If the quality of a book can be measured by its weight then this work comes out top of its league! Weighing in at nearly 2 kg it is indeed a heavy book, but quality it also has and Kennerley and Pearson can be congratulated for producing one of the outstanding pieces of work on the identification of a group of birds since Hadoram Shirihai and his colleagues' book on Sylvia Warblers in the same series. Reed and Bush Warblers is part of the Helm Identification guides, but it is an injustice to the authors to describe it as such. It is so much more - covering identification, similar species, voice (including sonograms), moult, habitat, behaviour, breeding habits, distribution, movements, description, in the hand characters, geographical variation, and taxonomy and systematics. In addition to the main section, there are several appendices listing such things as live and museum measurements, comparative field characters of similar species, and recent developments since 2010.
Reed and bush warblers (the families Locustellidae, Acrocephalidae and Cettiidae) are, of course, challenging both in terms of identification but also seeing them well in the field. This book will, therefore, not appeal to everyone, although it is a title that really should be on every serious birder's bookshelf as I can guarantee that it will be used far more as a reference guide than might initially be expected. The mostly superb photos, covering nearly all of the 112 species, in themselves are an invaluable reference source, whilst the 42 colour plates, painted by Brian Small, provide further material to aid identification of this tricky group of birds. The distribution maps, so often a disappointment in guides such as these, are large and well reproduced. The African distribution maps, in particular, are detailed, accurate and, in the case, for example, of African Reed Warbler Acrocephalus baeticatus, plotted by race—how good is that?
The taxonomy of this group, and the warblers (Sylviidae, sensu lato) as a whole, is complex and still poorly understood, despite much molecular research over the past decade. The authors have therefore adopted a pragmatic approach in deciding which genera to include, based on similarities in morphology and field appearance, and supported rather than led by molecular data. This may not meet the approval of everyone, and excludes some near relatives such as Schoenicola and Megalurus. Suffice to say that future molecular forensics will doubtless lead to major changes in the generic arrangements of Locustellidae and Cettiidae in particular.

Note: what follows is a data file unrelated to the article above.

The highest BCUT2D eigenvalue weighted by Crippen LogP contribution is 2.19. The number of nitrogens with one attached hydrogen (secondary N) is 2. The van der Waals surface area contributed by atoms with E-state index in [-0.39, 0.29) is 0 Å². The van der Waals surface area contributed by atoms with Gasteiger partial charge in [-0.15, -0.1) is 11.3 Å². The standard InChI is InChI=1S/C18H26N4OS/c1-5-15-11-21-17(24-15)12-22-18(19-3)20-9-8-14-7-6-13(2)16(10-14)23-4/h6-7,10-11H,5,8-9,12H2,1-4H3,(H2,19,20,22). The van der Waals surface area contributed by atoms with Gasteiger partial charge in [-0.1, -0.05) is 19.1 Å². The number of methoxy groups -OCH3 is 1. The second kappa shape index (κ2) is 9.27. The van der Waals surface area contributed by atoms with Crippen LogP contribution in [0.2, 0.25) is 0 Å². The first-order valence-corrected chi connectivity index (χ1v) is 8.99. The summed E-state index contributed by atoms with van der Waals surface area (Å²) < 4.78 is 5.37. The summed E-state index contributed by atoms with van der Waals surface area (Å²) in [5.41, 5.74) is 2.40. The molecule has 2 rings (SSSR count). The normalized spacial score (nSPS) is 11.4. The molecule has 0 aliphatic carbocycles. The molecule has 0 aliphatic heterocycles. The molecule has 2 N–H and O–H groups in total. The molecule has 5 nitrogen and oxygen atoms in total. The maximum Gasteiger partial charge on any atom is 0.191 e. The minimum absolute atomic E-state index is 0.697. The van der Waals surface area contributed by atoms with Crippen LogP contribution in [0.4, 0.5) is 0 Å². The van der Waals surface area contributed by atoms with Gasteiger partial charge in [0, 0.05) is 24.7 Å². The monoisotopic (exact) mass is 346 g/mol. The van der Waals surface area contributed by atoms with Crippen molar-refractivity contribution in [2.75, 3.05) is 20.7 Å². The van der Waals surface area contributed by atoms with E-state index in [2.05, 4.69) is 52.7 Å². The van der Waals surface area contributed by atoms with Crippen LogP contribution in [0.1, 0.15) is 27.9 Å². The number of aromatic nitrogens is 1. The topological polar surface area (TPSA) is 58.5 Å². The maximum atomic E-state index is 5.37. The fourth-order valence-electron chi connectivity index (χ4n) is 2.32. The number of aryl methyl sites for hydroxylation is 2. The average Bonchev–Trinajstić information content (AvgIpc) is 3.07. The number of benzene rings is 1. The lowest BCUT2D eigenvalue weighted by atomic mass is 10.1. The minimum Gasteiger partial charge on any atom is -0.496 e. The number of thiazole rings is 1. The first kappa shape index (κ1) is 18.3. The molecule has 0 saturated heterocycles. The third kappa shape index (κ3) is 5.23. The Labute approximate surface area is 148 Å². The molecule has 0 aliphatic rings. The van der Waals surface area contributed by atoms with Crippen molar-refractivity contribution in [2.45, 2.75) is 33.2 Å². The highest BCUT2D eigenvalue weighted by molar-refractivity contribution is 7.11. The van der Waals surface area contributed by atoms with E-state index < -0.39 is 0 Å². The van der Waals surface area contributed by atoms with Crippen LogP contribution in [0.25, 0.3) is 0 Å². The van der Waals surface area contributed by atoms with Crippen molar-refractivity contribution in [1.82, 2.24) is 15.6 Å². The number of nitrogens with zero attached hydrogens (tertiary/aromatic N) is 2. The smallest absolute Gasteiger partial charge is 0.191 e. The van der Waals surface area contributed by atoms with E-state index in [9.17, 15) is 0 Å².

To find fault with any component of this book has proved difficult, although it has not been for want of trying! However, there are two rather obvious points to make, which should be placed at the door of the publisher and not the authors or illustrator. Firstly, the sonograms are painfully small and, for a group of birds that largely remain hidden from view to the observer, a key component of the identification process is vocalisations. For those of us who have invested time in understanding and interpreting songs and calls of birds using sonograms then I am afraid these are woefully inadequate. Secondly, the colour saturation on many of the plates is too rich (dark) - again, a shame for a group of birds where evaluation of subtle colour differentiation is critical to successful identification. This seems to be an all too common problem these days in printed media, a result it seems of publishers having little control of the printing process where the presses are run on another continent!